Farewell to a Friend
On October 15, a friend of mine, and a fellow deshi passed away.
I do not claim to know Robby Bishop throughout his whole life, but I do feel compelled to comment on his impact on my life. A few days after hearing of his passing, I'm still having difficulty knowing he's no longer in this world. I still get his mail, and after 3 years he's still a registered voter of California. On Monday I was cursing him for not getting involved and registering in whatever state he happened to be in (Florida, as I found out a few weeks earlier).
A little background, when I started to train I was not living in the dojo, but (if memory serves) Robby was. As a 3rd Dan at the time, he moved to San Diego to help build Jiai Aikido. During this first year there were basically Dan's and 6th Kyu's. Roughly a few months after I joined, my friend and fellow deshi Kevin joined.
For those 6 months it was not an uncommon sight on a Friday night for Sensei, Robby,Kevin and myself to be on the mat. Sensei, Robby, and 5th Kyu's. Need I say what a beating we took? Yet time and time again Kevin and I would show up, give it our best, learn as FAST as we could, and attempt to give as good as we got.
There were many a night when we pulled ourselves, dripping in sweat, muscles beyond exhausted, off the mat. Only to be looking up at Sensei and Robby, laughing to themselves, at our state of exhaustion. I would like to think we at least made them sweat, but I have no real reason to believe so. I was just happy to still be alive.
What's the most important thing in life? Breathing.
Kevin and I are of the sort that need to be pushed. We thrive on it. We need that inner competition to know that we're getting our asses beat easily and to know that, we, have the potential to at least stand up to these guys! We trained hard. We trained fast. We trained to the extent of our abilities and the next day wondered how we'd get back on the mat. But that burning passion to excell was there and that was brought to a burning fire by both Sensei and Robby.
I can still see him every day bouncing down the stairs strapping on his Hakama laughing as we struggled to figure out how to tie ours. "I only need 3 mins before class to get ready, this thing ties itself!" I needed 20 minutes to make sure I didn't tie my knee to my ass. Always respectful and at 5'4" tall, he hit like he was 7'8" and 300lbs. "Well, you knew I was going to hit you, why don't you move?!" Yeah, I learned to move. And fast. And the faster I tried to move the faster he'd come in and hit me. I loved it.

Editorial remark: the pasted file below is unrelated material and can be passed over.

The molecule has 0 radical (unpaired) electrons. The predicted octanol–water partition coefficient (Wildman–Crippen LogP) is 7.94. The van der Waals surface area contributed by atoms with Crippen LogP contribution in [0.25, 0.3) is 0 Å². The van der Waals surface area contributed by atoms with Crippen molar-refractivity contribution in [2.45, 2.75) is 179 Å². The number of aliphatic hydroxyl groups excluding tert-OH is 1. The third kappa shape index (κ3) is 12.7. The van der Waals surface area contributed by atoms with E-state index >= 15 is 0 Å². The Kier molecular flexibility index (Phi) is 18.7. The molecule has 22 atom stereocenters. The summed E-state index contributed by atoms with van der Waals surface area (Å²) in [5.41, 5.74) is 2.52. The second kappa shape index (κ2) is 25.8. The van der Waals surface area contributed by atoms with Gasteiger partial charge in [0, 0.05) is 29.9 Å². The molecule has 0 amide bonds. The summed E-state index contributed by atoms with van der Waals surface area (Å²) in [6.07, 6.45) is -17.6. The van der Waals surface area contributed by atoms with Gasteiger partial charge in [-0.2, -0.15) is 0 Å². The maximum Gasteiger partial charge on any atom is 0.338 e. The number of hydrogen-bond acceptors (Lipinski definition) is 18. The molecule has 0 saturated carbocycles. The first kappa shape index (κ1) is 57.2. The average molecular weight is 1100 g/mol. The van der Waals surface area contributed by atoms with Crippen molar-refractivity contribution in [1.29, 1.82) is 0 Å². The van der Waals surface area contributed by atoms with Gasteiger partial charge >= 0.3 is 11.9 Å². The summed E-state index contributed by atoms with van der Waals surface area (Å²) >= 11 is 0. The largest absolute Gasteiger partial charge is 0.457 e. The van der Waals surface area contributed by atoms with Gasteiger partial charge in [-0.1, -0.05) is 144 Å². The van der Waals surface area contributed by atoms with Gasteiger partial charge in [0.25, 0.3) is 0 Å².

And after the hard classes, being totally drained from not being relaxed, we did conditioning. Sensei's "Navy Seal" conditioning program. Pushups. Pullups. Situps. Dips. Over and Over and Over again. Hating it all and loving it at the same time. Then we'd head to Casa Guadalara for shitty margarita's and cheap burrito's. But not before Robby slugged down his ice cream/bananna/protien shake. That guy, ate like a champ up in the 'bat cave'. He also ate a lot of tuna. Lots and lots of tuna. I still have cans of it he left after moving away.
5 days a week and a bonus class on Sunday. Never-ending happiness to kick the crap out of us. To push us, to make us WANT to be better. Really, we just wanted to stop getting hit so hard. Whatever, his method worked. Atemi's are a REAL PITA when nage wants to make you move.
Outside of class, the guy loved beer and steak. He would come over to my brew sessions and drink my homebrew while we made more. Back in those days my beer was NOTHING special. But the guy slugged them down and came back for more. Years later, and now too late, he'd love where I've progressed.
My personal connection? Well I moved into the Dojo shortly after he moved back to Boulder. This Dojo has seen 2 deshi's. And while I really wouldn't call Robby an uchi deshi, he was, and always will be my #1 Sempai.
I had plans to see you in Denver last weekend until I found out you had moved to Flordia. I will never forget the training, the beers, your 10,000 calorie ice-cream 'protien' shakes and your love of Aikido.
Your light in this world has not passed. For those that remember you will carry it forever. Thank you for the training, it will never be forgotten.